HONG KONG pro-democracy activist Joshua Wong had to deliver a subdued speech when he joined the Chulalongkorn University discussion on politics Thursday night in Thailand through a Skype call.
According to local media reports, the young leader was warned against discussing certain sensitive topics during the discussion and that if he violated the deal, his video call would be cut off.
Bangkok Post in an article said the topics included his detention in Bangkok on Wednesday, criticism of Beijing and any other issue that could potentially incite the audience.
He was only given the green light to speak about his life, his studies, political changes after Hong Kong returned to China, as well as the pro-democracy group that he heads known as the “Umbrella Movement”.
Thank you chulalongkorn university. pic.twitter.com/EUvxPLWnJJ
— Joshua Wong Chi-fung (@joshuawongcf) October 6, 2016
The daily said Wong agreed with the conditions and joined the discussion on Skype from Hong Kong from 7.30pm to 8pm.
The forum titled, “October 6: Chula looks to the future” was part of the university’s commemoration of the deadly massacre of student protesters that took place four decades ago.
Wong had been invited to speak at the university but was on early Wednesday upon his arrival at the Suvarnabhumi Airport, detained and deported back to his home country.
His detention sparked controversy after it was revealed that the youth was held in Thailand on China’s request.
Bangkok Post A1 headline pic.twitter.com/MK3XBjd49F
— Joshua Wong Chi-fung (@joshuawongcf) October 7, 2016
According to The Nation, Pol Col Pruthipong Prayoonsiri, deputy commander of the Suvarnabhumi Airport immigration office, confirmed that China had sought the Thai government’s help to deny Wong’s entry into the kingdom ahead of his visit.
“As a result, the Immigration Bureau blacklisted him and held him for deportation. When officers informed him, Joshua Wong did not oppose it,” Pruthipong was quoted saying.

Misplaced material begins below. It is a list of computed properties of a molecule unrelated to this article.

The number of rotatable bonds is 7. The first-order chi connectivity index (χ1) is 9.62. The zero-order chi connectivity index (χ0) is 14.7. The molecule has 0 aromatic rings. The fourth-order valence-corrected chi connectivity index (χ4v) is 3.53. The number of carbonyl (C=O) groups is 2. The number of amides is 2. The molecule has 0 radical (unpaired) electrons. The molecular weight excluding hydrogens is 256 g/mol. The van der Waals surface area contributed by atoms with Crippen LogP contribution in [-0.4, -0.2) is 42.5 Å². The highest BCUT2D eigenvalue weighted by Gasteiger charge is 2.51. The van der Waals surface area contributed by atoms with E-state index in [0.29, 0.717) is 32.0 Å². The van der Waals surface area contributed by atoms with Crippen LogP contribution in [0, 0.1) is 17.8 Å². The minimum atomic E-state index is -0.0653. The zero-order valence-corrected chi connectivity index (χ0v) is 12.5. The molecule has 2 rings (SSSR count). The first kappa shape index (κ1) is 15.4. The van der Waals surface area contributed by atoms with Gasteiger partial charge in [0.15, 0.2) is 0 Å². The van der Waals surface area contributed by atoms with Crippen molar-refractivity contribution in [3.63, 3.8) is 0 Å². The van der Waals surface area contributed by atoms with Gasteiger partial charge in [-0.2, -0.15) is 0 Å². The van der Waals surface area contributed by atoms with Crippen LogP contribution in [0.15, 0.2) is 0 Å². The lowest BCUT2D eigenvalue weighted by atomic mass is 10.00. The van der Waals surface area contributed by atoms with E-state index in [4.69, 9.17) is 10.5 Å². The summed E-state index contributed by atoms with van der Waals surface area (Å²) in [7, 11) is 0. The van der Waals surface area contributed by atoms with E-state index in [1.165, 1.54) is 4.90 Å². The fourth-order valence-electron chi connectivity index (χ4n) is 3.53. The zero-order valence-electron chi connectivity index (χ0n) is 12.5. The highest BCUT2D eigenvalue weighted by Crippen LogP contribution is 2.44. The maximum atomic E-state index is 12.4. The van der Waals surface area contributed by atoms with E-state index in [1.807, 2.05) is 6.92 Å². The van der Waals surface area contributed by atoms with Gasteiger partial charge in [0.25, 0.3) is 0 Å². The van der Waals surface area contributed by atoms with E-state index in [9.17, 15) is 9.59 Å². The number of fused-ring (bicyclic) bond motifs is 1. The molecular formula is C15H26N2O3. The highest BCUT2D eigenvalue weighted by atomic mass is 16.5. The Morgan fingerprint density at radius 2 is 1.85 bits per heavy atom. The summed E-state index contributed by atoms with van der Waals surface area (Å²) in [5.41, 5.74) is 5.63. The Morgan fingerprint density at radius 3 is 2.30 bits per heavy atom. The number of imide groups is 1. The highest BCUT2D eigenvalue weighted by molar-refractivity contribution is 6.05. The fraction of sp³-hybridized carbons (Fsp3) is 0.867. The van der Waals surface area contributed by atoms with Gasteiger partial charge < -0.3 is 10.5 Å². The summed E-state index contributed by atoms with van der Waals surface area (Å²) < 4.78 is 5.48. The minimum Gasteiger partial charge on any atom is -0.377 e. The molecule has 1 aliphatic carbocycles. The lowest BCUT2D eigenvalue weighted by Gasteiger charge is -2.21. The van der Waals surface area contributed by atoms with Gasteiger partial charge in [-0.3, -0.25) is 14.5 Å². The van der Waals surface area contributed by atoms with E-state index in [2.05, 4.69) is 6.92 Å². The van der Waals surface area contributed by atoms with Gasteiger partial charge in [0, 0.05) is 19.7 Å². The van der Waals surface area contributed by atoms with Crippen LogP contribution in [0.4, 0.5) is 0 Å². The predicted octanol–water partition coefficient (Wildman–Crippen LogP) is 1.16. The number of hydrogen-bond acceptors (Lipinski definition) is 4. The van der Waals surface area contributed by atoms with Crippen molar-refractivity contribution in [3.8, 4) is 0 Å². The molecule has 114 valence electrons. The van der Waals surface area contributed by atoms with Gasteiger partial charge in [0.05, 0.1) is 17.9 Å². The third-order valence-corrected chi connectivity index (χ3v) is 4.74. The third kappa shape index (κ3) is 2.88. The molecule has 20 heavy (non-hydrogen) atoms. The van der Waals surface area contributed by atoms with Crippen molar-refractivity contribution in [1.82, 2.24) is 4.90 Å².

A South China Morning Post report earlier quoted Hong Kong officials as brushing off claims that China had played a role in blocking Wong’s entry into Thailand.
According to the report, an official claimed it was purely a domestic decision.
“On reports about Thailand being under pressure from China, first I have absolutely no information, and second, I personally do not believe such a matter would be an issue that requires international pressure,” Secretary of Justice Rimsky Yuen Kwok-keung was quoted saying.
The matter, he reportedly added, was “purely Thailand’s own handling” of an individual’s entry into the kingdom and that such a practice was common for any country.
Earlier Wednesday, members of Wong’s political party Demosisto confirmed that the activist was taken by Thai immigration authorities upon his arrival in Bangkok where he was due to give a talk at a university.
The group said Wong was due to arrive in Bangkok at about 11.45pm local time on Tuesday, but they were unable to contact him until 4.18am Hong Kong Time.
It added Netiwit Choltiphatphaisal, a leading Thai pro-democracy student, was expected to meet Wong at the airport but was then notified of the Hong Kong activist’s detention.
According to Netwit, Wong, who is a key leader of Hong Kong’s umbrella movement and Demosistō secretary general, was taken shortly after he landed at Suvarnabhumi Airport in the early hours of Wednesday.
He added that this was after local authorities received a letter from the Chinese government about his visit.
“Joshua Wong has been confined at the immigration in Thailand because there’s a request from Chinese government to Thai authority,” Netiwit wrote on his Facebook status, as quoted byPrachatai English.
Demosistō later denounced his detention by Thai authorities.